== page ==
Are museums stuffy and boring or are they filled with lively artworks that teach us about history and being alive? We vote the latter! This class, co-taught by two art historians, will engage art and artifacts at the Cantor Museum and ask questions such as: Why is art important? What can art tell us about the past, the present and ourselves? This class will offer an introduction to the methods of art history and model how to use these skills to more creatively and critically engage our visual world.


Class Style
Discussion

H5463: Writing with Power: the Empathy Approach
Difficulty: *
Teachers: Amanda Rizkalla

This creative writing course will teach students how to use language to strike a chord with their readers. Students will receive instruction on how to use empathy as a means to evoke emotion and create meaningful scenes and situations in their writing. No experience needed — just an open mind and eagerness to write!


Class Style
Seminar

H5475: Esperanto for Beginners
Difficulty: ***
Teachers: KC Farrell

Kiel vi fartas? How are you doing?

Esperanto is a constructed language that combines features of Romance, Germanic, and Slavic languages. Esperanto speakers live all around the world. Many learn Esperanto to travel and meet other Esperantists (Esperantistoj) with whom they share no native language. Others learn Esperanto because it assists in learning other Latinate, Germanic, and Slavic languages. It is a beautiful language that is popular among polyglots.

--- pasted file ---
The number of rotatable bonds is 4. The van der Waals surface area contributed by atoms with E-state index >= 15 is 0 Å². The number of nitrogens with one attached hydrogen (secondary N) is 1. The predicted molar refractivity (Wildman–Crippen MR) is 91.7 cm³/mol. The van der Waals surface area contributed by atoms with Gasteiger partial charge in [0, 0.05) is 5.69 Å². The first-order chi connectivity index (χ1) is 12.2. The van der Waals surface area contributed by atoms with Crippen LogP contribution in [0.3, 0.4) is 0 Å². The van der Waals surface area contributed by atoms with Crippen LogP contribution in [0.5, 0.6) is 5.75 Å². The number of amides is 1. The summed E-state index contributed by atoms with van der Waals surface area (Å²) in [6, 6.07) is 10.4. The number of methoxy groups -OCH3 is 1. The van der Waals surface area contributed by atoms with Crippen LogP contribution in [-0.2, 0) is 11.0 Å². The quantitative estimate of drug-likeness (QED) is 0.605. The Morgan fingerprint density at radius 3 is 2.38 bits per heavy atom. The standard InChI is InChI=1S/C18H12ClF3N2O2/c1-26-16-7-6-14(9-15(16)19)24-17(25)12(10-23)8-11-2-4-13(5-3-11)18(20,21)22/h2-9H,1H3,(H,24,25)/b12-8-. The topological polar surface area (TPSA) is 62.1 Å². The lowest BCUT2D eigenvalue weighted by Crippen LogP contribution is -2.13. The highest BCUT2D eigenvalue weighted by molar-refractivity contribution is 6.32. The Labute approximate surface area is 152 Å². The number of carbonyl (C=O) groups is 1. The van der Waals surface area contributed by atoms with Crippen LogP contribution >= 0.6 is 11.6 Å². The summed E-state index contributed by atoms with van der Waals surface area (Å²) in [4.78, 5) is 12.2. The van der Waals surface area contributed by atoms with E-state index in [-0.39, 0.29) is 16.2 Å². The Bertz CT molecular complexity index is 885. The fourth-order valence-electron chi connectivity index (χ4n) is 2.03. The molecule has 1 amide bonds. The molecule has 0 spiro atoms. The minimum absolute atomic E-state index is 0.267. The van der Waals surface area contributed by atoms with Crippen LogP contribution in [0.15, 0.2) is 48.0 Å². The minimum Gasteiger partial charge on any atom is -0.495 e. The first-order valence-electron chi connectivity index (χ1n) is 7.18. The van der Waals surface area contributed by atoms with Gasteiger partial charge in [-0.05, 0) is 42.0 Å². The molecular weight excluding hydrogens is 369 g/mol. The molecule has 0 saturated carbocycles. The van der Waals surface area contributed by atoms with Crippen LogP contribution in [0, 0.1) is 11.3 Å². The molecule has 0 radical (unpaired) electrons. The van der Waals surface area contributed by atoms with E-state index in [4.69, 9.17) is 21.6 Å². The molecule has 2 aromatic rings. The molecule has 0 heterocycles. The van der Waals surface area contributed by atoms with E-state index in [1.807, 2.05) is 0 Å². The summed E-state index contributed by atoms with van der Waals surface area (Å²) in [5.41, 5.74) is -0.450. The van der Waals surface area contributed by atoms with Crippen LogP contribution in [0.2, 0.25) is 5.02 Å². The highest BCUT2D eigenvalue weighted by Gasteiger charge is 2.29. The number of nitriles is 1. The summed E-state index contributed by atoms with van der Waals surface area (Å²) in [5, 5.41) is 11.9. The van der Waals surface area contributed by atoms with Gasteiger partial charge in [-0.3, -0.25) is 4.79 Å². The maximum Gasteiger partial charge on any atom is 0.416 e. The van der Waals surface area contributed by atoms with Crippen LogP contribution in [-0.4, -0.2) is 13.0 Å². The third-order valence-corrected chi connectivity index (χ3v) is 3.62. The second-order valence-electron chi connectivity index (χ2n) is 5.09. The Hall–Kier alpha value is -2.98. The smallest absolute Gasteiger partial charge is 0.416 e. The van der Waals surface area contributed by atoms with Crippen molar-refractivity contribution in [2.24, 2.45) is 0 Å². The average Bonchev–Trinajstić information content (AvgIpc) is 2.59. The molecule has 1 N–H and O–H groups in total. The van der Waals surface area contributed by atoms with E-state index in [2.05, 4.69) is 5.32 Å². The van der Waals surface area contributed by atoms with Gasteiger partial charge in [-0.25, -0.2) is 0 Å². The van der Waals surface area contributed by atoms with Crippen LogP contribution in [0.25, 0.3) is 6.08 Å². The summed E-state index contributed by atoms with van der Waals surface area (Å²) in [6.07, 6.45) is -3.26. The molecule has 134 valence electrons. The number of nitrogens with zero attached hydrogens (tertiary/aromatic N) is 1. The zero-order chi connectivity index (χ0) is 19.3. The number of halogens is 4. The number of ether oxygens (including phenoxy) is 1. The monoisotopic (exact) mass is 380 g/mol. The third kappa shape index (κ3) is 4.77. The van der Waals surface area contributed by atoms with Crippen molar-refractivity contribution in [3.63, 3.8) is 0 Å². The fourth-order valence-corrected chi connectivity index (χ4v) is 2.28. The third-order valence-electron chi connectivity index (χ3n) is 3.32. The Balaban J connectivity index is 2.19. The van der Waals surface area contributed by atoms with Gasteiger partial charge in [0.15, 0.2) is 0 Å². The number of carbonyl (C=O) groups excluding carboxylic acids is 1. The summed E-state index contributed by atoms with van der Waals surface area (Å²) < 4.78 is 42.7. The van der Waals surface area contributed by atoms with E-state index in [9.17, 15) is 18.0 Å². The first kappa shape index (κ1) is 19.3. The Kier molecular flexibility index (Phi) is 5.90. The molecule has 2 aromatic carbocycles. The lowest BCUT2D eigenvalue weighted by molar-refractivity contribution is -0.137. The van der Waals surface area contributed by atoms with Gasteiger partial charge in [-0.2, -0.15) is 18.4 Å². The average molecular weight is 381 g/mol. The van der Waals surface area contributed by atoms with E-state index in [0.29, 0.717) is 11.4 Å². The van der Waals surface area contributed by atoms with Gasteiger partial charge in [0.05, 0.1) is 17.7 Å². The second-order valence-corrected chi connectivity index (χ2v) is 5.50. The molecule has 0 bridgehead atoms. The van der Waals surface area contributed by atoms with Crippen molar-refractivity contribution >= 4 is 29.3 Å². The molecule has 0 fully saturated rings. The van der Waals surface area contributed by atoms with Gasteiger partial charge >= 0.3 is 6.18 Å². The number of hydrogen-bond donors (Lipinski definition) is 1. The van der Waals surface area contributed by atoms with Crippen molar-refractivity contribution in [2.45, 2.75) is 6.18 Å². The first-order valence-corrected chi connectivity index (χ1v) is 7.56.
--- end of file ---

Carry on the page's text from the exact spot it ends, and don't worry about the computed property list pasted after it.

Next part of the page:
In this class, we will learn the basics of Esperanto grammar and vocabulary.

Watch this interesting video to hear from people who were raised speaking Esperanto in Brasil, Belgium, Japan, Poland, and other countries: https://www.youtube.com/watch?v=UzDS2WyemBI


Class Style
Seminar

Prerequisites
Love of language! You do not need to know any Esperanto! However, knowledge of another language (especially of a Latinate, Slavic, or Germanic language (such as Spanish, Polish, German, Romanian, Portuguese, et cetera)) will help but is NOT required.

H5544: Lab in Critical Thinking: The Language of Fake and Biased News
Difficulty: *
Teachers: Masoud Jasbi

This course introduces students to the basics of critical thinking and focuses on applying these basics to the language of news pieces. We cover the linguistic features of fake and biased news. Class exercises emphasize the ability to detect sources of bias in a text and be able to analyze the news piece into the main claims, supporting evidence, and background assumptions. The course also discusses practices that help us reduce bias and falsehood in our own reports and thinking.